SRI LANKA: More displaced as fighting flares up in northwest
COLOMBO, 12 September 2007 (IRIN) - The latest outbreak of violence between Sri Lankan government forces and the Liberation Tigers of Tamil Eelam (LTTE), in the northwestern district of Mannar, has forced at least 4,000 people from their homes, according to humanitarian agencies.
Civilians in Silavathurai and Mullikulam, two coastal villages in the district, fled when government troops advanced into the LTTE-controlled coastal area some 250km northwest of Colombo on 31 August.
The UN Refugee Agency (UNHCR) recorded over 3,000 new IDPs in Mannar on 7 September. UNHCR officials in Colombo said the numbers were growing as civilians kept arriving in areas north of the troop advance. Local aid workers in Mannar said the figure was bigger.
“Over 4,000 have been displaced, easily that number,” Duector Joseph, Mannar District coordinator for the Foundation for Co-existence, a local civic organisation, told IRIN. “Just during the weekend [8-9 September] about 800 who fled the fighting at Mullikulam came to the camps at Nanattan and Murukan,” he said.
With the new displacements in Mannar, according to the latest report of Inter-Agency Standing Committee (IASC) for 30 August - 6 September, the district has a total of 15,820 displaced individuals, including 4,109 families.
Most of the newly displaced are being housed at two schools, Nanattan Government School and Don Bosco School, and Rasoolputhuveli Mosque, all of which are north of Silavathurai village, while some 1,500 civilians are staying with host families.
Aid agencies well prepared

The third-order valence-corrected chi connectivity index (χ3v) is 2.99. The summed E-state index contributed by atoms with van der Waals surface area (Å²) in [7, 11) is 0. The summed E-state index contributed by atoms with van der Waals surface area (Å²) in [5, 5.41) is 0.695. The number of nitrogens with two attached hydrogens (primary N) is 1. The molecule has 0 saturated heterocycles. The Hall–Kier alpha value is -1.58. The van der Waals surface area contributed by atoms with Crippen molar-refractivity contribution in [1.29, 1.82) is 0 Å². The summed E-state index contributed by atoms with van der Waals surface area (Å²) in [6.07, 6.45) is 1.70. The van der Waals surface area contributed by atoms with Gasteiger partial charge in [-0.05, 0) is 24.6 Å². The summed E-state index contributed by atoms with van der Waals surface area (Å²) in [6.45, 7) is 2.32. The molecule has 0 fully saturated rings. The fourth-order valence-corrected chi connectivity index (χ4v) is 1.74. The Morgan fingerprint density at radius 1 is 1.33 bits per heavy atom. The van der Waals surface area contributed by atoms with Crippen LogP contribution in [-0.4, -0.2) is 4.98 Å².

Joseph said aid agencies were well-prepared for last week’s displacements in Mannar District as they had been responding to a situation of continuous fighting in the area since early July. In the last two months over 100 combatants have died in areas close to the new displacements.
Government officials and humanitarian workers say sufficient supplies are currently being provided to the newly displaced when they arrive at shelters. “So far there have been no shortages of food,” the government agent for Mannar, A. Nicholaspillai, told IRIN. “Rations were given according to the number of persons in a family,” he said. Local government bodies also handed over cash grants to the displaced, with each individual getting Rs 2,000 (US$18), according to UNHCR.
The government agent for Mannar said local authorities and humanitarian agencies are arranging for additional supplies to be transported to the district. The International Committee of the Red Cross (ICRC) and UNHCR have also been involved in assisting the displaced.
“We have begun helping these people along with the Sri Lanka Red Cross,” ICRC spokesperson in Colombo Davide Vignati told IRIN. “We have already distributed hygiene kits and kitchen kits and are currently making further assessments.”
The military advance into LTTE-controlled areas was complete within a few days, according to agencies, although no one can predict whether the violence will flare up again.
Assessing needs and providing assistance